• Position : President
  • Affiliation : Pugwash Conferences on Science and World Affairs
  • Affiliation : Head, Governance and Democracy Research Program, Africa Institute of South Africa
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International Security Index iSi decreased to 2778 points. Duarte, Makgetlaneng comment events of the week.


MOSCOW, FEBRUARY 20, 2013. PIR PRESS - “It is interesting to notice that while a relatively small North Korean test arouses so much concern, the continued possession of nuclear weapons by the P-5 and the other nuclear countries outside the NPT, and their reliance on these arsenals for security, is accepted by a majority of the public in the Northern Hemisphere”, - Sergio Duarte, Ambassador (ret.), High Representative to the United Nations for Disarmament Affairs (2007-2012).

13-02-20_iSi_Table.jpgThe new weekly International Security Index iSi was published in Kommersant newspaper (in Russian).

During the week of February 11-18, 2013, the International Security Index iSi decreased to 2778 points. North Korea conducted a new nuclear test. The UN Security Council in an emergency meeting condemned Pyongyang's actions and called for tougher sanctions against the country. South Korea began military exercises due to fears of new provocations from the North. In Syria, fierce battles between the army and the rebels continued in Aleppo, Neirab, and Damascus. In Egypt, the mass demonstrations against the current Islamist government have not stopped. In Bahrain, Shiite protests erupted, demanding expansion of their rights in the Sunni-controlled country. Negotiations between the IAEA and Iran, which were held in Tehran, ended without any results. In Tunisia, supporters of the Islamist parties demonstrated against Prime Minister Hamadi Dzhebeyli’s intentions to form a technocratic government. In Afghanistan, President Hamid Karzai has banned the use of NATO air power to provide air support to Afghan security forces. Pakistan tested their ballistic missile Hatf-2, which is capable of carrying a nuclear warhead. InIndia, women's rights demonstrations disintegrated into clashes with police. Major terrorist attacks took place inPakistan andIraq. In Russia, a meteorite fell in the Chelyabinsk region, more than 1000 people were injured.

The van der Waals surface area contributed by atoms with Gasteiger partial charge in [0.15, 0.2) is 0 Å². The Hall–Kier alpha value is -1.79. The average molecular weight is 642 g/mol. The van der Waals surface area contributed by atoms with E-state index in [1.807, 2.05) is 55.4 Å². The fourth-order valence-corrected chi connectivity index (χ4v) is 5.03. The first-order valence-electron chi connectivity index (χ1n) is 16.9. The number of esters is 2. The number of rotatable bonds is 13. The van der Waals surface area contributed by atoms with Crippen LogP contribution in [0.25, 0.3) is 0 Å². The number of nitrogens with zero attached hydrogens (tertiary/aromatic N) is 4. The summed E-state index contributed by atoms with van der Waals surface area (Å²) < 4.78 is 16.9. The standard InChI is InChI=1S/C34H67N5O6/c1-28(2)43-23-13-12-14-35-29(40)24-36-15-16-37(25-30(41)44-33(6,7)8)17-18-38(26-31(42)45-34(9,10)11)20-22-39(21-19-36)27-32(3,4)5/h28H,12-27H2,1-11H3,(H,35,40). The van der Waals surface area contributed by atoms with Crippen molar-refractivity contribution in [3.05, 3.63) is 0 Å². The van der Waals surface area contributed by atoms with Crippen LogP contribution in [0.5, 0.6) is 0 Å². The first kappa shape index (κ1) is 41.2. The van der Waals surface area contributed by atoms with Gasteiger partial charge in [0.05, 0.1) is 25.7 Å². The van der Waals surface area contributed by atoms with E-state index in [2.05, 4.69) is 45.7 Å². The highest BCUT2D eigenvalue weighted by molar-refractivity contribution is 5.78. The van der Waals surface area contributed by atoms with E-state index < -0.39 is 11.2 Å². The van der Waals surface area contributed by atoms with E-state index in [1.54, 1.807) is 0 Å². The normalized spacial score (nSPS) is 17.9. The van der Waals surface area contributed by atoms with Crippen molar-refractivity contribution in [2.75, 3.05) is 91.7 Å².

Comments on the week's events by members of the PIR Center’s International Expert Group

Duarte1.pngSergio Duarte (Brazil), Ambassador (ret.), High Representative to the United Nations for Disarmament Affairs (2007-2012) – by e-mail from Brasilia: The continuing impasse in disarmament negotiations at the Conference on Disarmament and the UN disarmament machinery in general; the lack of progress in addressing the Iranian nuclear program; the absence of progress on a Middle East nuclear-weapon free zone; and, above all, the third nuclear test by the DPRK increased concern about regional and global security. The general climate seems to be deteriorating further. The Security Council will probably issue some kind of condemnation and maybe apply further sanctions. Sanctions applied in the past have had no visible effect on the DPRK's actions. China’s position is the key to any significant measure. Japan's reaction and particularly South Korea's response will also be important to watch in the next few months. The security of Northeast Asia will undergo a severe test. It is interesting to notice that while a relatively small North Korean test arouses so much concern, the continued possession of nuclear weapons by the P-5 and the other nuclear countries outside the NPT, and their reliance on these arsenals for security, is accepted by a majority of the public in the Northern Hemisphere.